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The inside story of Dave Clark’s tumultuous last days at Flexport

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Dave Clark (L) and Ryan Petersen (R)

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On Sept. 13, Flexport founder Ryan Petersen took the stage at North America’s premier supply chain conference in Phoenix. It was exactly a week after he’d forced out his hand-picked successor as CEO, ex-Amazon executive Dave Clark, so Petersen could once again run the show.

Sitting in the first few rows of attendees was Clark, the man he’d ousted just a year into the job. Petersen was surprised that he showed up, according to people with knowledge of the matter. Days earlier, Petersen had excoriated Clark, alleging he’d secretly expanded the company’s headcount and taken on unnecessary leases without Petersen or the board’s knowledge. On X, formerly known as Twitter, Petersen wrote, “Strategic Plan, Day 1: Make better decisions!”

With Clark sitting a few feet away, Petersen struck a different tone.

“I think we’re going to look back and go, ‘Wow I’d probably do that all over again because of the progress that we’ve made,'” Petersen said, in an interview on stage.

Doing it over again would seem to suggest hiring Clark wasn’t a bad decision. Petersen went even further, personally commending Clark for orchestrating the $1.3 billion purchase of Deliverr from Shopify, picking up supply chain technology for last-mile deliveries. That deal was announced in May.

“I’m very, very lucky because I wouldn’t have had the courage to go and do that acquisition, but I give all the credit in the world to Dave Clark,” Petersen said. “There’s no one probably in the world who would be better at running that last mile e-com fulfillment network. Personally, I don’t have any experience and I would’ve been pretty intimidated to try and go pull that off.”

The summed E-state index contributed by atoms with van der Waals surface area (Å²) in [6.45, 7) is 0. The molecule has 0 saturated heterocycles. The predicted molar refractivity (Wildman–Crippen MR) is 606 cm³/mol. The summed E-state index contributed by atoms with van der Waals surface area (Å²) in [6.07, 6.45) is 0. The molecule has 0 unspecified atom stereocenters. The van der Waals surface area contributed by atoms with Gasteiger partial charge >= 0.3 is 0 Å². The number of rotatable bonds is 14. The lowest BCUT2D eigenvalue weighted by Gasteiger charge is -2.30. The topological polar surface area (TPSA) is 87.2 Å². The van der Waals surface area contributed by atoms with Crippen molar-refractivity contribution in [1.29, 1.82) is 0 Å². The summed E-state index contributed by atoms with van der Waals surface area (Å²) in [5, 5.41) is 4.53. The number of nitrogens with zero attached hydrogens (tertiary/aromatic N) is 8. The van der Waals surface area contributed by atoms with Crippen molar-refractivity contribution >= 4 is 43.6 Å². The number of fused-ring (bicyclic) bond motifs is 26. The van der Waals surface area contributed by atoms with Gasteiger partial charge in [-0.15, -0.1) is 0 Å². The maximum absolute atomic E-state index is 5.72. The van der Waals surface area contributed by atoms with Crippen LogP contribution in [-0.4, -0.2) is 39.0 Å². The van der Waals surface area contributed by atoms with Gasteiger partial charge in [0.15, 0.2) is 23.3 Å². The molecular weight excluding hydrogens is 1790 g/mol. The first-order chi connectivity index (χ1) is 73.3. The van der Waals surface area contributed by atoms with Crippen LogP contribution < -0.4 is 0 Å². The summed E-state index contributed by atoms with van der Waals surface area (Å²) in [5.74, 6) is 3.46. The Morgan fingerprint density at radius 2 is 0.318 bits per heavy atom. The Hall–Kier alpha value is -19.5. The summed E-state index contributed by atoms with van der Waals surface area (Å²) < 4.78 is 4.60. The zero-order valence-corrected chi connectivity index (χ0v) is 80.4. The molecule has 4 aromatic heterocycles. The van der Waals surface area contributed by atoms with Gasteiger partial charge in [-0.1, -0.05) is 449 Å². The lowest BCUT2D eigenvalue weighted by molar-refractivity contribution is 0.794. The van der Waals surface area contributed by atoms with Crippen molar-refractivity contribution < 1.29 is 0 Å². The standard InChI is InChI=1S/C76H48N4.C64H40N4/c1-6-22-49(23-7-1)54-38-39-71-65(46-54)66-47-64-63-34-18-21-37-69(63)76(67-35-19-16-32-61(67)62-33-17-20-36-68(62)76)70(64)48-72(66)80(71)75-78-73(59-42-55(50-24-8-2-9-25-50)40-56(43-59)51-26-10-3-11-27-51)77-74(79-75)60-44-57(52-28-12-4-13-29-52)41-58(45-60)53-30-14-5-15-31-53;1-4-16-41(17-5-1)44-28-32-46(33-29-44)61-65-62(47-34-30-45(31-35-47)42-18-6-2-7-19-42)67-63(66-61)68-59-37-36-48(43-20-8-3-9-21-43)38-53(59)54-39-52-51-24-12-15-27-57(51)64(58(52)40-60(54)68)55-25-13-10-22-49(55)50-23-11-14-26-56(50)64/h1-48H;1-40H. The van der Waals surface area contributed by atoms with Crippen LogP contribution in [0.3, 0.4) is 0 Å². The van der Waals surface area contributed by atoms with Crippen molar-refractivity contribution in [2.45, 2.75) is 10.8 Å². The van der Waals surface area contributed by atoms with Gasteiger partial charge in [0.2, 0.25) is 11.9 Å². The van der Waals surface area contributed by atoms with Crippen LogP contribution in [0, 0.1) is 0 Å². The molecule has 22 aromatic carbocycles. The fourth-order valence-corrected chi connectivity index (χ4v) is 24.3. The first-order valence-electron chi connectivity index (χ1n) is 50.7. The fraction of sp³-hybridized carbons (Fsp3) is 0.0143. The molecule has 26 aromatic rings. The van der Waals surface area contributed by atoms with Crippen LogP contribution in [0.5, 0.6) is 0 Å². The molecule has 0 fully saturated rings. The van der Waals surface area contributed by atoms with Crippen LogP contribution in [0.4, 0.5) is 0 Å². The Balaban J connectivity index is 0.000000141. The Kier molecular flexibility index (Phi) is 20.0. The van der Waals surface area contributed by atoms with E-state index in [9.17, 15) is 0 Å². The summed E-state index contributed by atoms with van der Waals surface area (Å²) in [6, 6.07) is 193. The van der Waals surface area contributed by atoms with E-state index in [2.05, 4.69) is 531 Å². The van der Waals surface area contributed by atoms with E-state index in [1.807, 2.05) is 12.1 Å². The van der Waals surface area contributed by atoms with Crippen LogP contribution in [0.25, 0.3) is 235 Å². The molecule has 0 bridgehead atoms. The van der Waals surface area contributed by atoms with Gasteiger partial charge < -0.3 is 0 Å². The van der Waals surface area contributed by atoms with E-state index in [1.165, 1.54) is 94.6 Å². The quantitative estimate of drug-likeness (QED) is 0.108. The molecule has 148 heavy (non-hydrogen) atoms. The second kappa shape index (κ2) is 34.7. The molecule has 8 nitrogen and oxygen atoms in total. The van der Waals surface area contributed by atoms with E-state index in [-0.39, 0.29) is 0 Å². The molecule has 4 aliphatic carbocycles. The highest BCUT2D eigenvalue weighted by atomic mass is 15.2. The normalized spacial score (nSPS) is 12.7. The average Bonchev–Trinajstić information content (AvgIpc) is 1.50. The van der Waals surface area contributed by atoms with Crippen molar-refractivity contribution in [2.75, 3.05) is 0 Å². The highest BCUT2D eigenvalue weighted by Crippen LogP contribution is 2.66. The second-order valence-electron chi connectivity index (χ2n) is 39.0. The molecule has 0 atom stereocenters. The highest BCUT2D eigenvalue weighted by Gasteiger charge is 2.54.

The mixed messaging from the 43-year-old Flexport founder underscores the dysfunction surrounding the sudden firing of Clark, who previously spent 23 years at Amazon and built its mammoth logistics network on the way to becoming one of Jeff Bezos‘ top deputies. It’s also indicative of a bigger challenge facing Flexport, whose software is designed to simplify the process of transporting goods. The company was valued at $8 billion by private investors in early 2022, just as the economy was turning and the 10-year tech bull market was coming to an end.

As a high-valued company backed by powerful VCs, Flexport has been trying to simultaneously operate in Silicon Valley startup growth mode while also restraining expenses to reflect the new economic realities and to cope with supply chain bottlenecks.

This account is based on conversations with people close to Clark and Petersen. They requested anonymity to discuss confidential interactions. Their perspectives have been corroborated by internal documents and communications reviewed by CNBC.

Petersen has publicly said Clark overspent, overhired and overpromised, something his allies echoed to CNBC. He burned through cash and kept Petersen in the dark about key financials and an ambitious expansion into providing end-to-end supply chain…

Read More: The inside story of Dave Clark’s tumultuous last days at Flexport

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